Live in the transition zone and preserve motion

All around the web, you’ll find information about how surgeons can fix your neck or back pain with minimally invasive techniques. Some procedures are performed on an outpatient basis. You can literally be cured of a chronic spine disorder and be out of the office in a matter of hours and ready to go back to a painless life. But it’s not always that simple, and surgery is not always the best answer.


Minimally invasive surgery is an excellent option, but it’s only one aspect of treatment. Another aspect of treatment is invasive surgeries like spinal fusion and artificial disc replacement. There is also the non-surgical aspect where you’ll find options like physical therapy, fitness, nutrition, supplements, and disease screening.


Between these three aspects is what I call the transitional zone that can take one patient 10 to 20 years to cross. That’s one the reasons I get frustrated with surgeons who instantly fixate on spinal fusion as some kind of “ultimate cure.”


A patient of mine is an “A” level tennis player, an actor, singer, young and very fit. But he had chronic radiating pain in his back and leg. What I found was that he had degeneration in the joints of the spine although his disc appeared relatively healthy. There were some areas of nerve pinching which could be relieved with minimally invasive surgery. However, there was also arthritis in the joints of the spine which was contributing to his pain in his back.


I’ve been in practice as a neurosurgeon specializing in treating disorders of the spine for more than 25 years. I’m also a professor at the University of California Los Angeles, and a member of the Cedars-Sinai Institute of Spinal Disorders. I do not react emotionally to patient situations. But when I met this patient and heard that he had received a recommendation for spinal fusion, that got me.

It’s true that patients with arthritis in the spine are more challenging to treat. When you get to this level of pain, the minimally invasive procedures are often not the best options. But why – of all things – perform fusion on a young man in the middle of his career, mid-stride in the prime of his life?


Fusion is what I call the “brute force” surgical procedure. To stop the pain, it immobilizes the bones in the spine. That was a great option 100 years ago when that’s all that medical science had. The cost is the permanent loss of free and natural movement of the spine. For this man, it just was not an answer. And that’s what led him to me.


He had read about my clinical research on artificial disc replacement; studies that I worked on that showed superior results that disc replacement patients experienced over those who had fusion. He was encouraged and anticipated that this was something he might do.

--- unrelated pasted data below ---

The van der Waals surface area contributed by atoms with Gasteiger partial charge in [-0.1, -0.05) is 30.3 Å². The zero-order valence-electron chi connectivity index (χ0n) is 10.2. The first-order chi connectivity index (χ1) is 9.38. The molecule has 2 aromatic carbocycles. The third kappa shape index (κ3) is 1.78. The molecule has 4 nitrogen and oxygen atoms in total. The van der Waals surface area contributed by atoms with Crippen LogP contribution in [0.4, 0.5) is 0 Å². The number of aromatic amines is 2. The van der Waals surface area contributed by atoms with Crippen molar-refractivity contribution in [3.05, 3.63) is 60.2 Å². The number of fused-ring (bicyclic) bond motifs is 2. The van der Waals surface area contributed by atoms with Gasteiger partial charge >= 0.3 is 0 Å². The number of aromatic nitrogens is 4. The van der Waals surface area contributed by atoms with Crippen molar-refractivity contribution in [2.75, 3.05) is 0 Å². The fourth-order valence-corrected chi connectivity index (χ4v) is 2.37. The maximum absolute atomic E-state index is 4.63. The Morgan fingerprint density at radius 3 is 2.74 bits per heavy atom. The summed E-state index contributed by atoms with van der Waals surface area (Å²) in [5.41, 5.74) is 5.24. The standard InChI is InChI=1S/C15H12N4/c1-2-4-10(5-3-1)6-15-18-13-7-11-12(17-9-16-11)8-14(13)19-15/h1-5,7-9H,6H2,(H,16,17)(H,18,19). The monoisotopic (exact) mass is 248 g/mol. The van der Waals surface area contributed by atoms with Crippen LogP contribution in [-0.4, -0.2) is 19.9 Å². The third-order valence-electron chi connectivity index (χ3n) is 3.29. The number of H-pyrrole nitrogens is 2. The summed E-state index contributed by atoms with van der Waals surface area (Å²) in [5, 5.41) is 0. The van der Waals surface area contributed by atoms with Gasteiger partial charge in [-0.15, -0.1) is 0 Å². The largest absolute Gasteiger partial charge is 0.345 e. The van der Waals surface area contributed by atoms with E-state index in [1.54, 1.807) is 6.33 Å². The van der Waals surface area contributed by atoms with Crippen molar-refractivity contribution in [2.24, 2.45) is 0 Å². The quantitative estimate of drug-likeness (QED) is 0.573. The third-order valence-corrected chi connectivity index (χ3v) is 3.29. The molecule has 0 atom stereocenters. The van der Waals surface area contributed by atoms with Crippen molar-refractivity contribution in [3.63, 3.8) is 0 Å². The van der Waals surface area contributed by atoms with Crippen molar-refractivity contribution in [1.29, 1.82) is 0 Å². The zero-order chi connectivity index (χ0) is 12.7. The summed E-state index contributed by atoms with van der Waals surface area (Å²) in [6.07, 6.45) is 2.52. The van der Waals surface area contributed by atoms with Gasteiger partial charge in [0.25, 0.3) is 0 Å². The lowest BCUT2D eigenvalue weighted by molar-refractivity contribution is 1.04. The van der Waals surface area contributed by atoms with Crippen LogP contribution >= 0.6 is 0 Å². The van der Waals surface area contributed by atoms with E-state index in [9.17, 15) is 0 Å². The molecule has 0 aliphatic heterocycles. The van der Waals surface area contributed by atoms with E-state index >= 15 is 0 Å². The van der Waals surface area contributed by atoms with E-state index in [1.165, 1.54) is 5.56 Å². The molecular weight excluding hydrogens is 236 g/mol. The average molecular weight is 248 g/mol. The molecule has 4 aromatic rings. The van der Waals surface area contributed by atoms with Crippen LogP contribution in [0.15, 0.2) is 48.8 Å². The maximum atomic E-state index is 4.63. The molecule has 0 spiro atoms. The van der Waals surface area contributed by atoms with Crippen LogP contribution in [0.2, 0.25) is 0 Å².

However, I recommended a combination of actions. First, there was micro-decompressive surgery, which is relatively minimally invasive, to relieve pressure and pinching of the nerves. Then, to help stabilize the joints and relieve the stress on the arthritic joints to reduce pain, I suggested a relatively new device called Coflex.  It is a U-shaped titanium device that is implanted between the spinous processes (between vertebrae), to relieve joint pressure on the arthritic joints. I placed two of these devices in this patient, and within three months he was back to his usual life. It’s been three years since his surgeries, and he has experienced excellent results with no complaints.


Back to the transition zones, inevitably, he may need fusion. It’s hard to predict, but in cases like arthritis, joints may continue to fail in spite of the device. I will predict that fusion is a long way off for him, despite arthritis. He retains his full natural movement. He has his life to live.


It is my primary treatment philosophy to preserve motion. I can give a patient significant reduction in pain, but I will always opt for a way to protect an active lifestyle and delay that “brute force” for 10, 20, or more years.


I’m an advocate for artificial disc replacement, but that doesn’t mean ADR is always the answer. When a patient comes to me with degenerative disc and relatively healthy facet joints, then indeed disc replacement is on my mind. But there are always situations where the patient needs more than just one answer.


Once you have been diagnosed with a spinal disorder, you are living in the transition zone. Whether you need spine surgery to alleviate your neck and back pain is something that you should discuss with your spine surgeon. It is not unreasonable that you may need surgery. But, I urge that you advocate for preserving mobility for as long as possible.


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